minimum. It is shown that the spacings of the elemental and rst-construct channels can be

optimized with the minimal overall pumping power required criteria. To investigate the basic

concept and the scaling law proposed by Bejan, Raja et al. (2005) studied theoretically the heat

transfer and uid ow for a constructal heat exchanger by numerical simulation. The results

show that the dendritic constructal heat exchanger can achieve a better thermal performance

compared with the conventional cross ow exchangers. Recently, the merits of using dendritic

heat exchangers are also put forward and strengthened by the researches of Da Silva et al. (2004)

and Zimparov et al. (2006).

The eorts mentioned above conrm that the constructal approach can be extended to the

generation of architecture for multi-objective systems under global constraints (Luo and

Tondeur, 2005). Here, we propose a recent evolution of this design optimization (Luo, 2001;

Luo et al., 2003), represented by Figure 4. The idea is to build an exchanger by stacking of

plates, and each plate would have a micro-channel structure optimized by constructal approach.

The topological conguration of this constructal heat exchanger simulates the vascular system

(micro-circulation of blood with macroscopic entry and exit). There are two uid circuits with

entrance and exit being the large vertical channels along the edges, respectively, in a diagonal

opposition. The large entrance channel (scale 1) of uid 1 feeds several horizontal channels

(scale 2) located in the faces of the cube. Each of the latter feeds another horizontal array (scale

3) inside the volume of the cube, and each channel of scale 3 feeds an array of vertical channels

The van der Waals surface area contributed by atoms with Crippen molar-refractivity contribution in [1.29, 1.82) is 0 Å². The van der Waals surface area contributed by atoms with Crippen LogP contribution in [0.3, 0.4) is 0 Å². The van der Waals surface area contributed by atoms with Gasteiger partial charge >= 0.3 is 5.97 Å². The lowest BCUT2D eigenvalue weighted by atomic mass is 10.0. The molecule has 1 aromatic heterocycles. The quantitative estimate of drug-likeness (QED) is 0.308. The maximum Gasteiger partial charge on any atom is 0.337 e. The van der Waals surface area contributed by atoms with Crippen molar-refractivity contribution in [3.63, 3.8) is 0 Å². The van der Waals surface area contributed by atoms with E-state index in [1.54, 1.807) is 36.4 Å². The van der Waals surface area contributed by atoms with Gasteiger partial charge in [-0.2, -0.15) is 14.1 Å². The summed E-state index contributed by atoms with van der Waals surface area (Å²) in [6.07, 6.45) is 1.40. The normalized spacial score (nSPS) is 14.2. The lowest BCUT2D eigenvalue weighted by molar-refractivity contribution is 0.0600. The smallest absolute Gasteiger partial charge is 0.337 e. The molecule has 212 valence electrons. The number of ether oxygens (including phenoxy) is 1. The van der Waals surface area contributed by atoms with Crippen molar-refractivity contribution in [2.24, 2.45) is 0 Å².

Copyright # 2007 John Wiley & Sons, Ltd.

DOI: 10.1002/er

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(scale 4). This distribution tree then connects to a symmetrical collecting tree that ends at the

exit tube of uid 1. This whole structure repeats for uid 2, in such a way that heat may be

exchanged at all scales, but mainly at the smallest (scale 4) where the channels are smallest and

the largest interface exists between the two networks. Heat transfer takes place mostly at the

smallest scale (specic exchange surface and high coecient of heat transfer). Channel diameter

distribution at dierent scales is optimized to maximize the heat transfer for a total pressure

drop with an imposed porous volume. The concept of this heat exchanger is expected to have the

following characteristics:

*

exchangers.

A high heat transfer coecient, as heat transfer is taking place at micro-scales and mesoscales.

An optimized, but high pressure drop equally distributed between the various scales by

constructal approach.

A modular character, allowing assembly of a macro-scale exchanger from micro-structured

modules.

Some diculties still exist. On one hand, the properties of ow distribution in such an

exchanger are still unknown. A lot of research work still needs to be done for the

equidistribution optimization. On the other hand, 3-D modelling of heat transfer for such an

exchanger requires a thorough knowledge of the hydrodynamics and profound studies on

elementary volume (smallest scale micro-channels). Finally, maintenance problems for this type

of integrated structures may become unmanageable when fouling, corrosion, deposits or other

internal perturbations are to be expected.

Polymer prototypes of this 4-scale exchanger have been manufactured by laser polymerization, experimental measured data, with dierent materials are anticipated.

Finally, we would like to introduce here the printed circuit heat exchangers (PCHEs)